Originally Posted by Brian.Samson
Under 15 yards (no matter what the angle) 0-90 degrees up or down, the difference in trajectory is so small you won't be accurate enough to be able to tell (if we're talking purely ballistics).
If you've witnessed anything different, it's not ballistics that's the problem it's likely to be that at extreme angles, the problem isn't knowing where to aim, it's keeping your crosshairs steady and dealing with cant / parallax error etc.
Unless you're shooting a springer and they do very weird things.
I'm with this ... and especially the springer thing.
This is another one of those subjects that attracts the most common of all internet air rifle board issues ... total b0ll0x.
Technically and theoretically the facts are that, at steep angles, up or down, you should aim a tad lower at targets beyond a certain distance ( we seem to have settled on 15 yards ). Like Mr P said ... edge your bets and for FT dial in and aim lower than centre but inside kill and you've got a good chance. It gets a bit weirder for HFT shooters where you are picking an aim point and especially high angled 15mm kill shots in that sub 20 yard region.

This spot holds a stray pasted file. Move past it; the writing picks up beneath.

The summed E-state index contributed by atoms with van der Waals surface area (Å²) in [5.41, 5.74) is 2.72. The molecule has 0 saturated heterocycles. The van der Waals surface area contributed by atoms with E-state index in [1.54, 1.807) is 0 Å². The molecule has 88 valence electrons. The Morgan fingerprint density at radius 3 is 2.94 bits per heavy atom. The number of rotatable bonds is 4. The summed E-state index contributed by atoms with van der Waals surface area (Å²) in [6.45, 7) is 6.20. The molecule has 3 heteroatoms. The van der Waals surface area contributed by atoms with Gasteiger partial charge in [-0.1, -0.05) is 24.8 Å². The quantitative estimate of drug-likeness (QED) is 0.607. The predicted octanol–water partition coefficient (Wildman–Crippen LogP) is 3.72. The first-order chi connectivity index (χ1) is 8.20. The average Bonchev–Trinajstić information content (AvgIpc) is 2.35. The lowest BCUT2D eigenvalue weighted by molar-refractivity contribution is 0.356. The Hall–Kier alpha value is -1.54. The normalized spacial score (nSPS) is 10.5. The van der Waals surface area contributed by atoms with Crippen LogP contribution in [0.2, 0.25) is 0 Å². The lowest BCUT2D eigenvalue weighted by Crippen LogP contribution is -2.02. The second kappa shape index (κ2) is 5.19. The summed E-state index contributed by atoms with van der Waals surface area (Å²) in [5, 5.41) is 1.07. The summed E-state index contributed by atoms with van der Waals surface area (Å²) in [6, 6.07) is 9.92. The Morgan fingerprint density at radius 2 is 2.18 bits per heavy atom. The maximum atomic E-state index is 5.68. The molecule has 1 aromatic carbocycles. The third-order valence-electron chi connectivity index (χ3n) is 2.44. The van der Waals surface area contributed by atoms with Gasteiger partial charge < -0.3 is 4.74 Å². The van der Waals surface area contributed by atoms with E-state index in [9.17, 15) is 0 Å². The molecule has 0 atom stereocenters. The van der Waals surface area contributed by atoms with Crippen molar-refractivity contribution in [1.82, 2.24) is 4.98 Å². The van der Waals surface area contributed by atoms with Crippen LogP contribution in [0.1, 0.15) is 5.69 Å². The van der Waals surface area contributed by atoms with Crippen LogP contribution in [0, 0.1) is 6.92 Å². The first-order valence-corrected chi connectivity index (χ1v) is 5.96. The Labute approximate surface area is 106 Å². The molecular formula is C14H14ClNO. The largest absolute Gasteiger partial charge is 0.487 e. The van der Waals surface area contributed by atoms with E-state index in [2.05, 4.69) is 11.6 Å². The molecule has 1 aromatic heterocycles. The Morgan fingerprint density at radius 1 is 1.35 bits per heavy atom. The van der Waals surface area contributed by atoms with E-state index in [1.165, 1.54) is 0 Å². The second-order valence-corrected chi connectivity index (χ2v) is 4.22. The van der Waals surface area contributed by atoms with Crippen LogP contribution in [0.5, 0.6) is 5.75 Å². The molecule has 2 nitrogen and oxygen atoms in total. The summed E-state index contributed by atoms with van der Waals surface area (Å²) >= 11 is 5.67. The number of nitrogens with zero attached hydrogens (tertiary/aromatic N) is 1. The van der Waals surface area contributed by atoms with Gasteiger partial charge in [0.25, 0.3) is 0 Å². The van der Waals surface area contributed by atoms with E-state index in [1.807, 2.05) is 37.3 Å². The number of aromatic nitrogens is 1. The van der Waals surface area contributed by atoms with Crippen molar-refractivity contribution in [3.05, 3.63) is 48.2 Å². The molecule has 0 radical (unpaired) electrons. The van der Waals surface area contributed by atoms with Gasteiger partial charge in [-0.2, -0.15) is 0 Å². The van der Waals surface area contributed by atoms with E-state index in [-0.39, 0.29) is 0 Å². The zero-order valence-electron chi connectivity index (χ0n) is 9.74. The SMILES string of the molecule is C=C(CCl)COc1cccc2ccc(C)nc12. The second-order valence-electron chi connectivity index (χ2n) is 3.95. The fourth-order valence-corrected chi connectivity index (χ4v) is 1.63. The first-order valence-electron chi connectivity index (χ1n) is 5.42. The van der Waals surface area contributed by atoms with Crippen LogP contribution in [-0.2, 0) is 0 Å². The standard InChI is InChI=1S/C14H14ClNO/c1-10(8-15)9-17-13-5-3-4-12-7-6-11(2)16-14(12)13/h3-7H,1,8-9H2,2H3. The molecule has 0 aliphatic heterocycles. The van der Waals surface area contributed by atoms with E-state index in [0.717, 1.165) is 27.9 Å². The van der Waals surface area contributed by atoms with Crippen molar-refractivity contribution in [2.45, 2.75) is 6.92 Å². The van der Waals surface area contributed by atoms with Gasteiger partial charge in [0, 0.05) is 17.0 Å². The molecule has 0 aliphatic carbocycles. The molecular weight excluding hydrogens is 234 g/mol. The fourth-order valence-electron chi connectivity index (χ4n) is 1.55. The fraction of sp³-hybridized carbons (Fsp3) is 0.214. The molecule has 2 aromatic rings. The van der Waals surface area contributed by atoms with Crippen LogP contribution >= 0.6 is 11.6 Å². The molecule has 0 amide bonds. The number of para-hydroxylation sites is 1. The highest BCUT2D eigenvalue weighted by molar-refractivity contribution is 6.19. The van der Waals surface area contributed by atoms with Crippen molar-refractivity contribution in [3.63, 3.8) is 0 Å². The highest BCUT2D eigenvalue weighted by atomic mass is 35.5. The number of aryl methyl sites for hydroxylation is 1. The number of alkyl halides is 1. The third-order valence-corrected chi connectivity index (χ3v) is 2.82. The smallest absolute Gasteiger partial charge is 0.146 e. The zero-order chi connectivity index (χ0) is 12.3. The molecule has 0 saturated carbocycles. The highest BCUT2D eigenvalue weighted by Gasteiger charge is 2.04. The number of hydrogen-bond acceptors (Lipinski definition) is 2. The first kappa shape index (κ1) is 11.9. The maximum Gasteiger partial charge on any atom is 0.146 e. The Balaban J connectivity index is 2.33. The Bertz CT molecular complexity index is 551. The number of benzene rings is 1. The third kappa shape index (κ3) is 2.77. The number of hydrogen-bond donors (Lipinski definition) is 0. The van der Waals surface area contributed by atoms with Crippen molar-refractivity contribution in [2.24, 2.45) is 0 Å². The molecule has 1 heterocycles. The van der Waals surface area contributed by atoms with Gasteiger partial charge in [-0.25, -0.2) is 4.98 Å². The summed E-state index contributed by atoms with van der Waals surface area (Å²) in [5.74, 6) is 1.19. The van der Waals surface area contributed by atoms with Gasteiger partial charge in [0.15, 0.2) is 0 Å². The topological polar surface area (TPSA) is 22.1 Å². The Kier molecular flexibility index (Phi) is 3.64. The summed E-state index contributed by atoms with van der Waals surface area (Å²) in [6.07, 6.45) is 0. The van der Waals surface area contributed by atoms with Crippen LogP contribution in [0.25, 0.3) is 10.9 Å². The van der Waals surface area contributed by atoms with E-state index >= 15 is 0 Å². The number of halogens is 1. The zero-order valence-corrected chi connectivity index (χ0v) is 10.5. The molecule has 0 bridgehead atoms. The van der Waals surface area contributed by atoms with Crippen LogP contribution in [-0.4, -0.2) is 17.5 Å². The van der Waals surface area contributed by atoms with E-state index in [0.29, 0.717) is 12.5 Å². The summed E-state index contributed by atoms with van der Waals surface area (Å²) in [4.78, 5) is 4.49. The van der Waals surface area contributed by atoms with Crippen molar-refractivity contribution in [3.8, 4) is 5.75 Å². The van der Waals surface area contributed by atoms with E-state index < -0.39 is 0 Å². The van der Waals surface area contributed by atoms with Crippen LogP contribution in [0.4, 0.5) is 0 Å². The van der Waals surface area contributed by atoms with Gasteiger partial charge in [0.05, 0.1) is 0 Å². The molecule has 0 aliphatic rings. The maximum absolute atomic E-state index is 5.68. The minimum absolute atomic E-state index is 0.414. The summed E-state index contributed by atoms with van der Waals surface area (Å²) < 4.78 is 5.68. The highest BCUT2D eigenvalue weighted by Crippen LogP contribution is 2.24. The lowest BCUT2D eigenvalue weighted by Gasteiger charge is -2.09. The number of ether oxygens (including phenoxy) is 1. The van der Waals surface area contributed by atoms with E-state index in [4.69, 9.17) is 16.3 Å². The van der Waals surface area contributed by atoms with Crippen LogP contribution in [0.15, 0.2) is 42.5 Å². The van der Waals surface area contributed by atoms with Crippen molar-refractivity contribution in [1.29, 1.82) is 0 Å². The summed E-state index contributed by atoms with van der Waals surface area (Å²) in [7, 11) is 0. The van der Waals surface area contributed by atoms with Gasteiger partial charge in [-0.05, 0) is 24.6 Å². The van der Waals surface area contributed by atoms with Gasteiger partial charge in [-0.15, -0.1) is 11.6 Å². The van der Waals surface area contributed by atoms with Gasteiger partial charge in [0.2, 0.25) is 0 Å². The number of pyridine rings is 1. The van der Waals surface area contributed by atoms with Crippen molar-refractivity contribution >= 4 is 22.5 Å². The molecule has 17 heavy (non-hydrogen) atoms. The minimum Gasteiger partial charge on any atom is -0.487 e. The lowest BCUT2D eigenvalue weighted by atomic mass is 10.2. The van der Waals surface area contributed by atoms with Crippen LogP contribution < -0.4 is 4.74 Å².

Like someone else has mentioned ... I would go to the range and put some targets at elevated angles at various distances and see where your aim points/poi's are. I'm not suggesting that you will prove ballistics wrong. I'm saying that, far more than the ballistic story, you will probably get differing points of impact, because of the way the angle is making you shoot. Cant, PA error, butt sitting differently in your shoulder, fore hand placed differently on front of stock, extra tension in back muscles etc ( as Bri will know ... those last few play havoc with springermen more so than pcp's ).
So the under 15 degrees and yards is a good start. The Mr P just aim a tad lower, but inside kill, at the longer ones is another top tip, but I would check how the angles affect YOU. You then try and eliminate or reduce how you are shooting differently at angles.